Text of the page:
Increased SARS-CoV-2 Infection, Protease, and Inflammatory Responses in Chronic Obstructive Pulmonary Disease Primary Bronchial Epithelial Cells Defined with Single-Cell RNA Sequencing.Am J Respir Crit Care Med. 2022 09 15; 206(6):712-729.AJ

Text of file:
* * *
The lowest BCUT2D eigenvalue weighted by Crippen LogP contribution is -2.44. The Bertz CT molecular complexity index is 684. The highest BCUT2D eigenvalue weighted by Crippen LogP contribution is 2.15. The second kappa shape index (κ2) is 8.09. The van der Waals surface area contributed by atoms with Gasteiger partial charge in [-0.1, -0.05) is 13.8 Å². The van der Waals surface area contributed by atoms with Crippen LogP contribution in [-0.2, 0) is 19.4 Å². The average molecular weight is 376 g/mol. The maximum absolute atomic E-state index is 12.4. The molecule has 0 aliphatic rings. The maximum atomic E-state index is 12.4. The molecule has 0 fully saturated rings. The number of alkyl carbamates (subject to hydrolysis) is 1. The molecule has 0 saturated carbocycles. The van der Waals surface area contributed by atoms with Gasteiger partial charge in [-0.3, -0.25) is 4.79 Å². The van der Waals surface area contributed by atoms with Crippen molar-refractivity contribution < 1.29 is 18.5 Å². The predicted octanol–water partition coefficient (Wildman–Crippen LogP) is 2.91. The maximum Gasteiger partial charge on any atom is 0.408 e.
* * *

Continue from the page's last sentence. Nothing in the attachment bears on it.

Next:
Rationale: Patients with chronic obstructive pulmonary disease (COPD) develop more severe coronavirus disease (COVID-19); however, it is unclear whether they are more susceptible to severe acute respiratory syndrome coronavirus 2 (SARS-CoV-2) infection and what mechanisms are responsible for severe disease. Objectives: To determine whether SARS-CoV-2 inoculated primary bronchial epithelial cells (pBECs) from patients with COPD support greater infection and elucidate the effects and mechanisms involved. Methods: We performed single-cell RNA sequencing analysis on differentiated pBECs from healthy subjects and patients with COPD 7 days after SARS-CoV-2 inoculation. We correlated changes with viral titers, proinflammatory responses, and IFN production. Measurements and Main Results: Single-cell RNA sequencing revealed that COPD pBECs had 24-fold greater infection than healthy cells, which was supported by plaque assays. Club/goblet and basal cells were the predominant populations infected and expressed mRNAs involved in viral replication. Proteases involved in SARS-CoV-2 entry/infection (TMPRSS2 and CTSB) were increased, and protease inhibitors (serpins) were downregulated more so in COPD. Inflammatory cytokines linked to COPD exacerbations and severe COVID-19 were increased, whereas IFN responses were blunted. Coexpression analysis revealed a prominent population of club/goblet cells with high type 1/2 IFN responses that were important drivers of immune responses to infection in both healthy and COPD pBECs. Therapeutic inhibition of proteases and inflammatory imbalances reduced viral titers and cytokine responses, particularly in COPD pBECs. Conclusions: COPD pBECs are more susceptible to SARS-CoV-2 infection because of increases in coreceptor expression and protease imbalances and have greater inflammatory responses. A prominent cluster of IFN-responsive club/goblet cells emerges during infection, which may be important drivers of immunity. Therapeutic interventions suppress SARS-CoV-2 replication and consequent inflammation.